Tamla RecordsTamla T 54128 (B), January 1966

B-side of This Old Heart Of Mine (Is Weak For You)

(Written by Brian Holland, Lamont Dozier, Edward Holland Jr. and James Dean)

BritainTamla Motown TMG 555 (B), March 1966

B-side of This Old Heart Of Mine (Is Weak For You)

(Released in the UK under license through EMI / Tamla Motown)

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[*creak*… *clatter*… *THUD*]

Ow. It’s dark in here. Let me get the lights…

[*fumble*… BZZZT… *cough, cough cough*]

Wow, it’s gotten dusty in here whilst I’ve been away. Not good for a guy who’s not long recovered from pneumonia.

Hi. I’m back. Missed me?


Yeah, I could start giving a woefully-inadequate explanation as to why this blog has lain fallow for so long – a blog, incidentally, which still gets hundreds and hundreds of hits a day even though I haven’t written anything new for two and a half years – but, honestly, who has time to read that nonsense? Let’s just crack on with this record, which is excellent, and its place in Motown history, which is complicated.

I’ve been away too long, and in the intervening year and a half, we’ve lost too many Motown alumni, both legends and the undeservedly forgotten. It’s the latter which really twist the knife; one of the main joys of doing this blog was always the chance to give some long-overdue plaudits to some of the unsung heroes of the Motown story. Each time I have to refer to someone in the past tense, I can’t help but feel guilty that I somehow let them down, missed my chance to honour them.

And, of course, there’s you lot – the people who read and comment, the people I really need to apologise to for the lengthy wait. It’s been over two years since I was regularly able to post, and while the viewing figures have actually held up pretty well (we’ve had almost as many readers in 2017 as we did back in 2014, stats fans) and there have been a lot of really good and interesting comments made on lots of old threads, well, I’m sorry you haven’t all had anything new to read from me for a while.

But, hey, it’s less than two months until Christmas… 2017. Who asked Santa for entry 689, then? Well, whoever you are, your wish is my command.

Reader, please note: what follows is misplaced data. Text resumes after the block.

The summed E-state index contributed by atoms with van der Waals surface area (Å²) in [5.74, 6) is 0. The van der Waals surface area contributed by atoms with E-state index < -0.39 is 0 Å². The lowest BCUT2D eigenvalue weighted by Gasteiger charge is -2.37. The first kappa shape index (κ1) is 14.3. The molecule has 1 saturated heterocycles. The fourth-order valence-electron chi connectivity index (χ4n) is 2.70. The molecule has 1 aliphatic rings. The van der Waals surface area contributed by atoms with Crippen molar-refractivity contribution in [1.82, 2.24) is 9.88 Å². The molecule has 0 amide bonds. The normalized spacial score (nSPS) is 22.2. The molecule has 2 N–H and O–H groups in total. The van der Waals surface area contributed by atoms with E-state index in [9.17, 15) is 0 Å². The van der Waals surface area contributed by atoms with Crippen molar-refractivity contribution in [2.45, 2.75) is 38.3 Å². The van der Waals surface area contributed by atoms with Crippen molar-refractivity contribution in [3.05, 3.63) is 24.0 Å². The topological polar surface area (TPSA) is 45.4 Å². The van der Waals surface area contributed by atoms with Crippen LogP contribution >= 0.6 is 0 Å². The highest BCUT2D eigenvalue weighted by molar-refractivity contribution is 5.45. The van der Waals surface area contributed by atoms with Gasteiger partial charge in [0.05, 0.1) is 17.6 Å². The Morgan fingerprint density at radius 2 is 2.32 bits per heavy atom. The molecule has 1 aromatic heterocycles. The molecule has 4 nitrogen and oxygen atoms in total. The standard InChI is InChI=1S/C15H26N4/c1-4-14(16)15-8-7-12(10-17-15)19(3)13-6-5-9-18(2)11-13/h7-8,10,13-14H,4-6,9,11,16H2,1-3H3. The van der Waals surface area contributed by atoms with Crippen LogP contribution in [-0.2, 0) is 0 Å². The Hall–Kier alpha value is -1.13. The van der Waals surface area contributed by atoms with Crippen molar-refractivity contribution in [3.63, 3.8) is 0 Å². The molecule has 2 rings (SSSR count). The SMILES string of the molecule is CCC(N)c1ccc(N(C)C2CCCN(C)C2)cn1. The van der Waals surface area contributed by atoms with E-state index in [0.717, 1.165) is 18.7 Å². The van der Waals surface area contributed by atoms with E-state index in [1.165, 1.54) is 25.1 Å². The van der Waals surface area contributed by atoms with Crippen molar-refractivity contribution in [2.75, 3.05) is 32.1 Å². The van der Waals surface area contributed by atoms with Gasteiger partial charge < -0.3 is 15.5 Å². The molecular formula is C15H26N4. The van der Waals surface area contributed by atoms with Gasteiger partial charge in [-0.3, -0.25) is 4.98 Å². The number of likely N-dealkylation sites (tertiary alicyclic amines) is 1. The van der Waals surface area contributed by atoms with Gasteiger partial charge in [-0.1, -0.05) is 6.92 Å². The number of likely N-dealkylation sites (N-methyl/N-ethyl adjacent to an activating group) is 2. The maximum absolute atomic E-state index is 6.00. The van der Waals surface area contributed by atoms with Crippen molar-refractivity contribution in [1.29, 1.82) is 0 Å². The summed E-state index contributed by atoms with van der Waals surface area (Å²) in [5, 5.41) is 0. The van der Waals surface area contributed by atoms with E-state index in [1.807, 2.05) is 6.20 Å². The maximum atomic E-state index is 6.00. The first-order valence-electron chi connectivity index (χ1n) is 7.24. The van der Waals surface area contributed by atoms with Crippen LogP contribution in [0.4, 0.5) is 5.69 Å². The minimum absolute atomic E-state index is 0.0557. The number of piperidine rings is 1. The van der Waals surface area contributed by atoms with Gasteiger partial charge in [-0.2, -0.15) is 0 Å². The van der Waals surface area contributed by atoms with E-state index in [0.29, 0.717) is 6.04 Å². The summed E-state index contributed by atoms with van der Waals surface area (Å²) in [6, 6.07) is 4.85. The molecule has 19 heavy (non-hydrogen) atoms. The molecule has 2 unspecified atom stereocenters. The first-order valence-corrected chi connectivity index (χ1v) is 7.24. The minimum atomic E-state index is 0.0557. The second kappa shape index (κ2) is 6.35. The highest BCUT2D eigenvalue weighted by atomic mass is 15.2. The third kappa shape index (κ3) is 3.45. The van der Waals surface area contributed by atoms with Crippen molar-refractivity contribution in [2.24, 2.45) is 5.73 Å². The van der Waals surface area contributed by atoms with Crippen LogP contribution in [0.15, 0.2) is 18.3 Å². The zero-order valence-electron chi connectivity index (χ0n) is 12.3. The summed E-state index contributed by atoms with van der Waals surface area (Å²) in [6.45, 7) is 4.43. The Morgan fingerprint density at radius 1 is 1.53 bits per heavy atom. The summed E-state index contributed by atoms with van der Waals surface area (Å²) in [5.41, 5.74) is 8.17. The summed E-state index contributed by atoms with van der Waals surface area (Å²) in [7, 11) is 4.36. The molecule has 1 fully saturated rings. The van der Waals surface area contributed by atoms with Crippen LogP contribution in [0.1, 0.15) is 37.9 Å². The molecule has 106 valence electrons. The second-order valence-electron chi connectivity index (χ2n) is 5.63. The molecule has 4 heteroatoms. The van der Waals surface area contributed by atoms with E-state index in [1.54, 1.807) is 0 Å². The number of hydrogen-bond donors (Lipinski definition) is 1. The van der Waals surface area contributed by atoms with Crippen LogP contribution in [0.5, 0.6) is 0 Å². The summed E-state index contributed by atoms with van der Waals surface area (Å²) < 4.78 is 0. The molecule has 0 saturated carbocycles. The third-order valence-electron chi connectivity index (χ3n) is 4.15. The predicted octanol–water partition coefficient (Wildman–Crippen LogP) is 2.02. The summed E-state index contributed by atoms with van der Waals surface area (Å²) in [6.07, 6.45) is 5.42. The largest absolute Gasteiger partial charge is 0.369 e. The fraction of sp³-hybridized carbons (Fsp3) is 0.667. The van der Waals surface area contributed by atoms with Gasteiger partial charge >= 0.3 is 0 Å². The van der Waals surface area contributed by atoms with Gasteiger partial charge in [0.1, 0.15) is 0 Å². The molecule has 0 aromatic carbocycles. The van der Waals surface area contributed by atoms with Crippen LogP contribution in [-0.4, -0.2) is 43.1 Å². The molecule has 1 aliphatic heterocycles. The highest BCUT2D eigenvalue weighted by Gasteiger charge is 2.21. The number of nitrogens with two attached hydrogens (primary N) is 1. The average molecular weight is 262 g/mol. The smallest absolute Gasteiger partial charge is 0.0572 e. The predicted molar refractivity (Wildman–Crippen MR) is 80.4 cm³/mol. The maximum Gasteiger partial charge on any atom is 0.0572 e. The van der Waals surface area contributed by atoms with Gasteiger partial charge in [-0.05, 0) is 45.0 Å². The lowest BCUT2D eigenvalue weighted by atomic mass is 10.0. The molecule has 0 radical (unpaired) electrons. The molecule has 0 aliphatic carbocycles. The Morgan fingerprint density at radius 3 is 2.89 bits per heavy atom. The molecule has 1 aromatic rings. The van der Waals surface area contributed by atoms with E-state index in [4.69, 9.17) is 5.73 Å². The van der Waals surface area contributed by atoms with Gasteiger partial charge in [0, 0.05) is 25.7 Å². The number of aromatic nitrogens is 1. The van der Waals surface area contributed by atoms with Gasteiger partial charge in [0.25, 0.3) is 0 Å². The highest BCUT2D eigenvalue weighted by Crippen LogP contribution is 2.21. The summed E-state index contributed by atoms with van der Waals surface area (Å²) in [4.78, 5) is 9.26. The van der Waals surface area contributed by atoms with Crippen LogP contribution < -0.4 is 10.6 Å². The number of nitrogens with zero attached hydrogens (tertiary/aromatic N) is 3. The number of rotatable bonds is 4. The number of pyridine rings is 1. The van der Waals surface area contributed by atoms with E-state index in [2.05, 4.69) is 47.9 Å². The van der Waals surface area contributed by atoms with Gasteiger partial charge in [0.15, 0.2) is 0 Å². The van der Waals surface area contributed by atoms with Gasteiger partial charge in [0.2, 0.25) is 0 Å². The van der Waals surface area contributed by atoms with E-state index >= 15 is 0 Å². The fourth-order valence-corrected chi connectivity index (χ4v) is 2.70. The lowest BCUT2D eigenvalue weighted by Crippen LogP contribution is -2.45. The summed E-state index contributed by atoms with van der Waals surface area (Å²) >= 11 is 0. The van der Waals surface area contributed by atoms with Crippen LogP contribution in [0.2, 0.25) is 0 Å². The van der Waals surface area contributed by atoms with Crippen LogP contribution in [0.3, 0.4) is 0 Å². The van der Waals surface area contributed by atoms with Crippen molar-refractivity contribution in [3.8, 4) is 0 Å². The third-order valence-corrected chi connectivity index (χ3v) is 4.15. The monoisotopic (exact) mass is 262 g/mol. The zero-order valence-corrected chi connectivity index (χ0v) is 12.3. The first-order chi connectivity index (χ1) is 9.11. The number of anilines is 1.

Parallels are often drawn between Motown’s revolutionary modular-parts approach to making records, and Detroit’s other world-famous export, the car assembly line. It’s not usually meant as a compliment; the implication (when it’s only implied, rather than flat out spoken!) is to unfavourably contrast the hits being pumped out from the Hitsville conveyor belt with the good old-fashioned rock and roll hand-crafted by white boys, to reduce Motown’s output to a product, a mechanized commodity, manufactured, inauthentic, ephemeral, disposable.

The mistake there is to confuse efficient speed with a lack of care, a lack of soul. Pretty much everyone involved in a Motown production – writers, producers, band, artists, marketers, publishers, distributors, even the people who ran the massively complex ITMI operation which sent artists and musicians out on tour and booked them precious windows of studio time (no easy feat when musicians of any stripe are concerned, never mind teenagers)… pretty much everyone involved put in the hard hours, and most of them put in the love too, all with the goal of making the best possible (and best selling) record they could make. If that meant setting those building blocks in motion weeks or months in advance, so be it, but the end result was scarcely ever less riveting than something that had developed “organically” out of a post-pub skiffle jam session.

But there’s one way in which the intricate chaos of Motown’s internal processes did mirror the great auto plants of the Motor City: easy interchangeability for greater productivity. Put simply, great new songs – with great new band tracks – rolled off Motown’s metaphorical production line at a steady rate, and Motown saw to it that someone would always be around to sing them. It didn’t always matter exactly who that might be; we’ve already seen just how keen Jobete, the company’s in-house publishing arm, were to have the same song recorded multiple times by multiple artists, wringing out every last possible cent in royalties, a practice which would only accelerate in the late Sixties and early Seventies as the supply of killer original material began to dry up ever so slightly.

Sometimes this raft of multiple cover versions would be intentional, producers looking to fill albums and B-sides or push out new singles, writers lobbying to have their work included on as many discs as possible. Other times, there was no real rhyme or reason to it; we’ve already seen a couple of occasions where someone got to sing a song simply because they happened to be in the studio when the track was ready, while there were also times a track was cut without any particular artist in mind, or cut speculatively for one artist only to end up in the hands of someone entirely different. And that leads us neatly back to the Isley Brothers and There’s No Love Left.